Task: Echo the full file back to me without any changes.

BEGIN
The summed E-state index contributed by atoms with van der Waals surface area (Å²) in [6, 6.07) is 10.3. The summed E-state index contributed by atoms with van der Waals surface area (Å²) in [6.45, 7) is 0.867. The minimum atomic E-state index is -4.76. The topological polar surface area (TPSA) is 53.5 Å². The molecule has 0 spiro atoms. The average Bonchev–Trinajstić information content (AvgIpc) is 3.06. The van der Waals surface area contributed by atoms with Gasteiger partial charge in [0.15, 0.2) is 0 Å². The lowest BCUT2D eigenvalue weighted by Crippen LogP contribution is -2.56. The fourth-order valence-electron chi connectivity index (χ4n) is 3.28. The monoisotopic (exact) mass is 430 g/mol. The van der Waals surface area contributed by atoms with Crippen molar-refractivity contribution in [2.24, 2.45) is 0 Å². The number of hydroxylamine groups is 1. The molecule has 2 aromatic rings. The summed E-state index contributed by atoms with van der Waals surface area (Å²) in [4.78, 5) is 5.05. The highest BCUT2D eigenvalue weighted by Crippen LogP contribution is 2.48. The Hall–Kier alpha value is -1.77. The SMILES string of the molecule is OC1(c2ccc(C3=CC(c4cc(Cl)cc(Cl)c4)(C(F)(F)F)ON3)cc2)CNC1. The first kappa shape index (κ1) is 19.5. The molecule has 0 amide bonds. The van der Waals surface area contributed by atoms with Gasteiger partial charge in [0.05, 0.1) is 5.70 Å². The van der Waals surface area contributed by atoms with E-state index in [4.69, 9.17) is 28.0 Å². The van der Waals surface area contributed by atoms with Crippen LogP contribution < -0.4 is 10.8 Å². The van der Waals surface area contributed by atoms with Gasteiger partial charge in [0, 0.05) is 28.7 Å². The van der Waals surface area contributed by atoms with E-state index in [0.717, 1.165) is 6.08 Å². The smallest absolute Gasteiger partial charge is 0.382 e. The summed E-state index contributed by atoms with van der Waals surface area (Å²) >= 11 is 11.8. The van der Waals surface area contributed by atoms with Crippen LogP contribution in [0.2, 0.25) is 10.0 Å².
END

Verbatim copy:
The summed E-state index contributed by atoms with van der Waals surface area (Å²) in [6, 6.07) is 10.3. The summed E-state index contributed by atoms with van der Waals surface area (Å²) in [6.45, 7) is 0.867. The minimum atomic E-state index is -4.76. The topological polar surface area (TPSA) is 53.5 Å². The molecule has 0 spiro atoms. The average Bonchev–Trinajstić information content (AvgIpc) is 3.06. The van der Waals surface area contributed by atoms with Gasteiger partial charge in [0.15, 0.2) is 0 Å². The lowest BCUT2D eigenvalue weighted by Crippen LogP contribution is -2.56. The fourth-order valence-electron chi connectivity index (χ4n) is 3.28. The monoisotopic (exact) mass is 430 g/mol. The van der Waals surface area contributed by atoms with Crippen molar-refractivity contribution in [2.24, 2.45) is 0 Å². The number of hydroxylamine groups is 1. The molecule has 2 aromatic rings. The summed E-state index contributed by atoms with van der Waals surface area (Å²) in [4.78, 5) is 5.05. The highest BCUT2D eigenvalue weighted by Crippen LogP contribution is 2.48. The Hall–Kier alpha value is -1.77. The SMILES string of the molecule is OC1(c2ccc(C3=CC(c4cc(Cl)cc(Cl)c4)(C(F)(F)F)ON3)cc2)CNC1. The first kappa shape index (κ1) is 19.5. The molecule has 0 amide bonds. The van der Waals surface area contributed by atoms with Gasteiger partial charge in [0.05, 0.1) is 5.70 Å². The van der Waals surface area contributed by atoms with E-state index in [4.69, 9.17) is 28.0 Å². The van der Waals surface area contributed by atoms with Crippen LogP contribution < -0.4 is 10.8 Å². The van der Waals surface area contributed by atoms with Gasteiger partial charge in [0, 0.05) is 28.7 Å². The van der Waals surface area contributed by atoms with E-state index in [0.717, 1.165) is 6.08 Å². The smallest absolute Gasteiger partial charge is 0.382 e. The summed E-state index contributed by atoms with van der Waals surface area (Å²) >= 11 is 11.8. The van der Waals surface area contributed by atoms with Crippen LogP contribution in [0.2, 0.25) is 10.0 Å².